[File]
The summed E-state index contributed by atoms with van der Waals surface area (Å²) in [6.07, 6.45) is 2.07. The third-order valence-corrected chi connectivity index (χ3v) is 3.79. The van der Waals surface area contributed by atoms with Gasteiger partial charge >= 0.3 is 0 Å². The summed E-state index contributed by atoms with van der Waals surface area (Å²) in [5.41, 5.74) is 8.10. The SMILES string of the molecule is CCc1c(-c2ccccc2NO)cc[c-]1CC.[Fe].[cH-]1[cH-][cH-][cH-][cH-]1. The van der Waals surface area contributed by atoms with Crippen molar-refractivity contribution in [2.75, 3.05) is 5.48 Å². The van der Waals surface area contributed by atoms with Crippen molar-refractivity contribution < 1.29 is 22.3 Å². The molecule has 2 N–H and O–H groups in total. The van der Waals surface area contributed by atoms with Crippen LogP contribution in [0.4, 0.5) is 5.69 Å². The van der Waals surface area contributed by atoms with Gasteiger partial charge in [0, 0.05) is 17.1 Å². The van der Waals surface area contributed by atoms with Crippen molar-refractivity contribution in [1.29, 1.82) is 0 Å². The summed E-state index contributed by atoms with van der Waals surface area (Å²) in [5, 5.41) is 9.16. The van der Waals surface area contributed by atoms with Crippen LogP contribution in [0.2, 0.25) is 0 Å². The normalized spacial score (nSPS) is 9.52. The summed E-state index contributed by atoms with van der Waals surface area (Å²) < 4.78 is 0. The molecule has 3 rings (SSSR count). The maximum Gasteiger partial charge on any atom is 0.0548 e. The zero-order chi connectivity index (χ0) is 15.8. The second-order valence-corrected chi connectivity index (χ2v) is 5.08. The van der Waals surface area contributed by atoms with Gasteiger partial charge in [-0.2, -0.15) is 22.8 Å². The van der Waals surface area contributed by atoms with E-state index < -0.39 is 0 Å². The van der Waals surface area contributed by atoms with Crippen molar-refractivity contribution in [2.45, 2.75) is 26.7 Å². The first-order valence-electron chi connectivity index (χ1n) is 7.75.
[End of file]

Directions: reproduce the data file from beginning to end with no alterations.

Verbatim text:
The summed E-state index contributed by atoms with van der Waals surface area (Å²) in [6.07, 6.45) is 2.07. The third-order valence-corrected chi connectivity index (χ3v) is 3.79. The van der Waals surface area contributed by atoms with Gasteiger partial charge >= 0.3 is 0 Å². The summed E-state index contributed by atoms with van der Waals surface area (Å²) in [5.41, 5.74) is 8.10. The SMILES string of the molecule is CCc1c(-c2ccccc2NO)cc[c-]1CC.[Fe].[cH-]1[cH-][cH-][cH-][cH-]1. The van der Waals surface area contributed by atoms with Crippen molar-refractivity contribution in [2.75, 3.05) is 5.48 Å². The van der Waals surface area contributed by atoms with Crippen molar-refractivity contribution < 1.29 is 22.3 Å². The molecule has 2 N–H and O–H groups in total. The van der Waals surface area contributed by atoms with Crippen LogP contribution in [0.4, 0.5) is 5.69 Å². The van der Waals surface area contributed by atoms with Gasteiger partial charge in [0, 0.05) is 17.1 Å². The van der Waals surface area contributed by atoms with Crippen molar-refractivity contribution in [1.29, 1.82) is 0 Å². The summed E-state index contributed by atoms with van der Waals surface area (Å²) in [5, 5.41) is 9.16. The van der Waals surface area contributed by atoms with Crippen LogP contribution in [0.2, 0.25) is 0 Å². The normalized spacial score (nSPS) is 9.52. The summed E-state index contributed by atoms with van der Waals surface area (Å²) < 4.78 is 0. The molecule has 3 rings (SSSR count). The maximum Gasteiger partial charge on any atom is 0.0548 e. The zero-order chi connectivity index (χ0) is 15.8. The second-order valence-corrected chi connectivity index (χ2v) is 5.08. The van der Waals surface area contributed by atoms with Gasteiger partial charge in [-0.2, -0.15) is 22.8 Å². The van der Waals surface area contributed by atoms with E-state index < -0.39 is 0 Å². The van der Waals surface area contributed by atoms with Crippen molar-refractivity contribution in [2.45, 2.75) is 26.7 Å². The first-order valence-electron chi connectivity index (χ1n) is 7.75.